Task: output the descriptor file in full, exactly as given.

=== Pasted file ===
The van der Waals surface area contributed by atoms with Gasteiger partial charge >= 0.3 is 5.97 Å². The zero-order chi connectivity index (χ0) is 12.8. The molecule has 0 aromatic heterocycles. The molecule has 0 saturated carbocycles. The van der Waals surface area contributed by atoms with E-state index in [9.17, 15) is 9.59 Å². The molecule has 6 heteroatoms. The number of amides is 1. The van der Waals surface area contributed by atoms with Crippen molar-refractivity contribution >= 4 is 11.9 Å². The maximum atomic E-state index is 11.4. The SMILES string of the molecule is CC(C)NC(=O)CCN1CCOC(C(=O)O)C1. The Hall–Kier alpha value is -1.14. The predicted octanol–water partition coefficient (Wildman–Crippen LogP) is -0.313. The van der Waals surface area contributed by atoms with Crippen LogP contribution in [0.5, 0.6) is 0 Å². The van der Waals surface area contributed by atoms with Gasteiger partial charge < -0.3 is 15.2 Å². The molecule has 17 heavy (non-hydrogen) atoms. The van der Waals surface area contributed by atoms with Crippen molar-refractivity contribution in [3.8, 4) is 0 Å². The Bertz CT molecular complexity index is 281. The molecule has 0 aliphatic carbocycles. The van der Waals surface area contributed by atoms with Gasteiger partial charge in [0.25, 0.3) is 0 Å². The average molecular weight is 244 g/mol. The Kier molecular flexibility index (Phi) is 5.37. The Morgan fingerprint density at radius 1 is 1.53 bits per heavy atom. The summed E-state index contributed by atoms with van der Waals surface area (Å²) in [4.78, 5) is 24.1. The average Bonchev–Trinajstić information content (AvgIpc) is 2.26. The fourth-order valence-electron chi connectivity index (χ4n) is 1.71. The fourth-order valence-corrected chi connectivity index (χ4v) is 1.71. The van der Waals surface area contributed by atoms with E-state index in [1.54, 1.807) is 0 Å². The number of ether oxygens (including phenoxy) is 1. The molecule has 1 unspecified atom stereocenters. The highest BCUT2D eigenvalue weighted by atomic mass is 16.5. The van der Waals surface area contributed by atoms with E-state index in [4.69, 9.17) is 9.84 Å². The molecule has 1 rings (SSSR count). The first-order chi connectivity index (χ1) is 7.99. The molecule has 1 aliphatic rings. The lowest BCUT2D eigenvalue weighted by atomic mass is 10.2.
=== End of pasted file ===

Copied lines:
The van der Waals surface area contributed by atoms with Gasteiger partial charge >= 0.3 is 5.97 Å². The zero-order chi connectivity index (χ0) is 12.8. The molecule has 0 aromatic heterocycles. The molecule has 0 saturated carbocycles. The van der Waals surface area contributed by atoms with E-state index in [9.17, 15) is 9.59 Å². The molecule has 6 heteroatoms. The number of amides is 1. The van der Waals surface area contributed by atoms with Crippen molar-refractivity contribution >= 4 is 11.9 Å². The maximum atomic E-state index is 11.4. The SMILES string of the molecule is CC(C)NC(=O)CCN1CCOC(C(=O)O)C1. The Hall–Kier alpha value is -1.14. The predicted octanol–water partition coefficient (Wildman–Crippen LogP) is -0.313. The van der Waals surface area contributed by atoms with Crippen LogP contribution in [0.5, 0.6) is 0 Å². The van der Waals surface area contributed by atoms with Gasteiger partial charge < -0.3 is 15.2 Å². The molecule has 17 heavy (non-hydrogen) atoms. The van der Waals surface area contributed by atoms with Crippen molar-refractivity contribution in [3.8, 4) is 0 Å². The Bertz CT molecular complexity index is 281. The molecule has 0 aliphatic carbocycles. The van der Waals surface area contributed by atoms with Gasteiger partial charge in [0.25, 0.3) is 0 Å². The average molecular weight is 244 g/mol. The Kier molecular flexibility index (Phi) is 5.37. The Morgan fingerprint density at radius 1 is 1.53 bits per heavy atom. The summed E-state index contributed by atoms with van der Waals surface area (Å²) in [4.78, 5) is 24.1. The average Bonchev–Trinajstić information content (AvgIpc) is 2.26. The fourth-order valence-electron chi connectivity index (χ4n) is 1.71. The fourth-order valence-corrected chi connectivity index (χ4v) is 1.71. The van der Waals surface area contributed by atoms with E-state index in [1.54, 1.807) is 0 Å². The number of ether oxygens (including phenoxy) is 1. The molecule has 1 unspecified atom stereocenters. The highest BCUT2D eigenvalue weighted by atomic mass is 16.5. The van der Waals surface area contributed by atoms with E-state index in [4.69, 9.17) is 9.84 Å². The molecule has 1 rings (SSSR count). The first-order chi connectivity index (χ1) is 7.99. The molecule has 1 aliphatic rings. The lowest BCUT2D eigenvalue weighted by atomic mass is 10.2.